Green grant targets energy savings
The county isn’t necessarily going green, but more green will begoing back to taxpayers after the courthouse is outfitted with newenergy-efficient components expected to save tens of thousands ofdollars annually.
Lincoln County Administrator David Fields said the county hasbeen approved for an almost $300,000 Energy Efficiency CommunityBlock Grant that will allow a bevy of heating, cooling, plumbingand electrical work on the approximately 30-year-old LincolnCounty-Brookhaven Government Complex. Once all the work iscompleted, the county should end up saving about $34,000 annuallyon utility bills – almost 15 percent of the annual $240,000cost.
“For the $17,000 we had to match on this grant, that’s not a badswap-out,” Fields said. “If the bids come in a little low, it maynot even cost us much of anything to get it done.”
Fields said the majority of the pending project would focus onupgrading the heating and air-condition, replacing old lightfixtures with high-efficiency lights and installing new boilers andwater-heaters. But the grant will also allow other, smallerupgrades, like outdoor lights and new bulbs in the parking lots,the installation of water-saving low flow toilets, digitalthermostats and dehumidifiers for the courthouse atrium.
“We lose a lot of cooling, especially in the afternoon on thefront side of the building,” Fields said. “This will let us putsome solar shades on those windows. And most of our pole lightsacross the parking lot and building are out and torn up.”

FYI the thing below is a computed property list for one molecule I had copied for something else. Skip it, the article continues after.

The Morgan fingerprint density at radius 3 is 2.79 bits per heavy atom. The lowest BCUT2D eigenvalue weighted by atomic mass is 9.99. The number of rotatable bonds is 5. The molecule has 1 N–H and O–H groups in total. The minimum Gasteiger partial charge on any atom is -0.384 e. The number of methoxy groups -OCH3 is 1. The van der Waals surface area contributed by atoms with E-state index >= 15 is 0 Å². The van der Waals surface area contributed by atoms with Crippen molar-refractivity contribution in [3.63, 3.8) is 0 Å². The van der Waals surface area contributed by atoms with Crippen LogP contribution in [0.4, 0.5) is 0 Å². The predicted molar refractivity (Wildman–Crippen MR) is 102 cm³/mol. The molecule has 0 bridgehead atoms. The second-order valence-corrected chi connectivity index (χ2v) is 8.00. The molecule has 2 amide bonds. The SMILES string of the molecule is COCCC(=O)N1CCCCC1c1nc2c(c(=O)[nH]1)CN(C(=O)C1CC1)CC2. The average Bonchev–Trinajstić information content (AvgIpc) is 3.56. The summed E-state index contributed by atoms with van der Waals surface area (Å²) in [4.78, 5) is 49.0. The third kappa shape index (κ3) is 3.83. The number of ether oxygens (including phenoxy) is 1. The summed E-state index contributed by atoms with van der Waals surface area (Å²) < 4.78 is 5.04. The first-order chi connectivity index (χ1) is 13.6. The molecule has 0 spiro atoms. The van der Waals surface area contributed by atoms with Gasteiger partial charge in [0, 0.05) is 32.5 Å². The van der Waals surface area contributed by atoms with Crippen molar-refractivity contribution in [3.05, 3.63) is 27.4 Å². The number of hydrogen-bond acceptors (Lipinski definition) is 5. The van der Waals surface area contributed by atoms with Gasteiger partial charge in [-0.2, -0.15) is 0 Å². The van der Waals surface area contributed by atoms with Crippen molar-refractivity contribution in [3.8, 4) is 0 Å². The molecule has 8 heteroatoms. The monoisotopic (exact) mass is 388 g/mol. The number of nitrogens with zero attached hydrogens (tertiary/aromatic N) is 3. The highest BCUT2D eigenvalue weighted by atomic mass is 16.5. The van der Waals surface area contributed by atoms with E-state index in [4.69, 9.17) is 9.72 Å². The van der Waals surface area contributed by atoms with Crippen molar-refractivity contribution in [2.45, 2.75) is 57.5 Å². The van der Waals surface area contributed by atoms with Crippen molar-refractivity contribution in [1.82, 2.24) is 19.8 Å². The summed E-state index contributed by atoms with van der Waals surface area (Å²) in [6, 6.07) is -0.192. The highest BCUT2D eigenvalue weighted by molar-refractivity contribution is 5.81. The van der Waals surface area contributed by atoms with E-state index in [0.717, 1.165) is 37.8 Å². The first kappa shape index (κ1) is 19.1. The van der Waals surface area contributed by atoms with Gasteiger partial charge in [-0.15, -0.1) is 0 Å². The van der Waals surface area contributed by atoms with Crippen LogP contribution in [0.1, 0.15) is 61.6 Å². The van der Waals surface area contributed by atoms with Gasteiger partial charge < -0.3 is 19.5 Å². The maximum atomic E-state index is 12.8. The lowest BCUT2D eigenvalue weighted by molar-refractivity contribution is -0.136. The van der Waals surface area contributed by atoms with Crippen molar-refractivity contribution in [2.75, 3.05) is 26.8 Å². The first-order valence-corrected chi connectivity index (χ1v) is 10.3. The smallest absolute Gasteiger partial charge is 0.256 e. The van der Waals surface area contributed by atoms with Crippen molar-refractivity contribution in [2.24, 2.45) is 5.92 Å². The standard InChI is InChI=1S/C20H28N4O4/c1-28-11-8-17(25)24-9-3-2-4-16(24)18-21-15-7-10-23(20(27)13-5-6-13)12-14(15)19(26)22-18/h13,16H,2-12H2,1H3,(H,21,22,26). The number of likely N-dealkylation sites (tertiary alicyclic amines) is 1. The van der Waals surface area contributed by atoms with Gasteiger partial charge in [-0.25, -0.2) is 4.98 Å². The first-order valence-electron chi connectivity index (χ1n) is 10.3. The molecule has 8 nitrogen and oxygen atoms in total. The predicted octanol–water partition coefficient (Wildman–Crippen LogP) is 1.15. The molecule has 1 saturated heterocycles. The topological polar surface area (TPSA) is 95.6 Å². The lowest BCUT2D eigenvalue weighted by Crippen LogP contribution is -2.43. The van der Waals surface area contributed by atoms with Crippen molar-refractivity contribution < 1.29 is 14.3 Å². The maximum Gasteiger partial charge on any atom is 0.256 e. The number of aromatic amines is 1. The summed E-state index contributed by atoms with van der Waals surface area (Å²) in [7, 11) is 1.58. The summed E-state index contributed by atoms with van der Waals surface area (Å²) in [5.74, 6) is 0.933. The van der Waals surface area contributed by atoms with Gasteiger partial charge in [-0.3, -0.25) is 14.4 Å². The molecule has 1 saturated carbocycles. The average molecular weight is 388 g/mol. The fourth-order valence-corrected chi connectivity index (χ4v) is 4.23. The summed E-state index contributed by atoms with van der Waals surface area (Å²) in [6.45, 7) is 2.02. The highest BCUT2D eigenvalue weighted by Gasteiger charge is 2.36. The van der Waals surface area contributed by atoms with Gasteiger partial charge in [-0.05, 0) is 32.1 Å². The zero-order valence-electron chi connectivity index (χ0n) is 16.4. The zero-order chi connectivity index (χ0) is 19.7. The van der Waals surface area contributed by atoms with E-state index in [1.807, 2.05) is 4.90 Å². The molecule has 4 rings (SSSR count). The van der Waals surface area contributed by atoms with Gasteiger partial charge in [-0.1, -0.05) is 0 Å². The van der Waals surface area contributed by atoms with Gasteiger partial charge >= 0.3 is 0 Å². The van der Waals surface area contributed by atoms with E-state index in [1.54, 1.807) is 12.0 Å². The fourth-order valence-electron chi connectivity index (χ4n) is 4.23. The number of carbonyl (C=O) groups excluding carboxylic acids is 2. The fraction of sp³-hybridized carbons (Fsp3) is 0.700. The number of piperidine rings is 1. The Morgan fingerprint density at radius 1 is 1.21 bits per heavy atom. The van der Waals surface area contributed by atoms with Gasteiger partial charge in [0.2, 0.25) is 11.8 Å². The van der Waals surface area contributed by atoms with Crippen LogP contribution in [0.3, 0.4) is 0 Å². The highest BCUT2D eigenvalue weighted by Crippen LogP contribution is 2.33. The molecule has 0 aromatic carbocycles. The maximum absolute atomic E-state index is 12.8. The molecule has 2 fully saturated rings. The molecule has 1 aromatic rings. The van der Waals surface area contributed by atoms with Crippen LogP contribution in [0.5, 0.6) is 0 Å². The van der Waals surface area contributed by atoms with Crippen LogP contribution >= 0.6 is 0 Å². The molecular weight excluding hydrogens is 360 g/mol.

The county qualified for the grant by undergoing a $5,000 energyaudit, the cost of which will be reimbursed in the grant funding.The grant amount began much lower than $300,000, but the allotmentwas increased because city government offices are housed in thesame building, Fields said.
Dungan Engineering, PA Civil Engineer Ryan Holmes, the countyengineer, said the opening phases of the project would proceedquickly, perhaps within three months. Once work begins, however, itmay take a while to complete.
“It’s a public facility, so we’re going to have to work aroundthe people, the courts and the offices,” Holmes said. “We’re goingto have to make upgrades around the entire facility.”
The grant is funded by the American Recovery and ReinvestmentAct and administered through the Mississippi DevelopmentAuthority.